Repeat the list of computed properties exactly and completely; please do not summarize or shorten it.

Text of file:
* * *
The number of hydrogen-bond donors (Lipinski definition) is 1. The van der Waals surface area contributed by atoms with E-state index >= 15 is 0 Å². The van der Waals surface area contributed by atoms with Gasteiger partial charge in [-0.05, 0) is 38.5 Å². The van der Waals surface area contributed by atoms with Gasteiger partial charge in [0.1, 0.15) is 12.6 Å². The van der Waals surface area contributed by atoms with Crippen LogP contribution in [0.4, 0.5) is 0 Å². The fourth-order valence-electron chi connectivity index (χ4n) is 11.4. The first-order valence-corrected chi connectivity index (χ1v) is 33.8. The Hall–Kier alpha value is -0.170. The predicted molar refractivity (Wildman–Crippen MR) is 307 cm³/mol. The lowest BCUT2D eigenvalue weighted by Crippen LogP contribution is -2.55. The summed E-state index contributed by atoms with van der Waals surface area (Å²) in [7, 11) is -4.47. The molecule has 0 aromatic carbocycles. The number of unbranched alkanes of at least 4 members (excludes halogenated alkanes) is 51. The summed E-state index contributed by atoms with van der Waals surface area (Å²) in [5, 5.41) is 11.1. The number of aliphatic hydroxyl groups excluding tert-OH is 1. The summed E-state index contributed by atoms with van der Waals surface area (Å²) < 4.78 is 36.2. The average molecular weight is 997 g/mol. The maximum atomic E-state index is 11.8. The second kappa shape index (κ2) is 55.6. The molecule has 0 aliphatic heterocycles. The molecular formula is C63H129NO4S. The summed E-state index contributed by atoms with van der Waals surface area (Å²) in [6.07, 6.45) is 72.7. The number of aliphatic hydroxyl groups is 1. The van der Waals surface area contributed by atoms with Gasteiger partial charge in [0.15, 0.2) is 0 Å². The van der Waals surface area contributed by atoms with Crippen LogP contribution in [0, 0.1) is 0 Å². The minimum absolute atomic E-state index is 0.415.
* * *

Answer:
The number of hydrogen-bond donors (Lipinski definition) is 1. The van der Waals surface area contributed by atoms with E-state index >= 15 is 0 Å². The van der Waals surface area contributed by atoms with Gasteiger partial charge in [-0.05, 0) is 38.5 Å². The van der Waals surface area contributed by atoms with Gasteiger partial charge in [0.1, 0.15) is 12.6 Å². The van der Waals surface area contributed by atoms with Crippen LogP contribution in [0.4, 0.5) is 0 Å². The fourth-order valence-electron chi connectivity index (χ4n) is 11.4. The first-order valence-corrected chi connectivity index (χ1v) is 33.8. The Hall–Kier alpha value is -0.170. The predicted molar refractivity (Wildman–Crippen MR) is 307 cm³/mol. The lowest BCUT2D eigenvalue weighted by Crippen LogP contribution is -2.55. The summed E-state index contributed by atoms with van der Waals surface area (Å²) in [7, 11) is -4.47. The molecule has 0 aromatic carbocycles. The number of unbranched alkanes of at least 4 members (excludes halogenated alkanes) is 51. The summed E-state index contributed by atoms with van der Waals surface area (Å²) in [5, 5.41) is 11.1. The number of aliphatic hydroxyl groups excluding tert-OH is 1. The summed E-state index contributed by atoms with van der Waals surface area (Å²) < 4.78 is 36.2. The average molecular weight is 997 g/mol. The maximum atomic E-state index is 11.8. The second kappa shape index (κ2) is 55.6. The molecule has 0 aliphatic heterocycles. The molecular formula is C63H129NO4S. The summed E-state index contributed by atoms with van der Waals surface area (Å²) in [6.07, 6.45) is 72.7. The number of aliphatic hydroxyl groups is 1. The van der Waals surface area contributed by atoms with Gasteiger partial charge in [0.15, 0.2) is 0 Å². The van der Waals surface area contributed by atoms with Crippen LogP contribution in [0, 0.1) is 0 Å². The minimum absolute atomic E-state index is 0.415.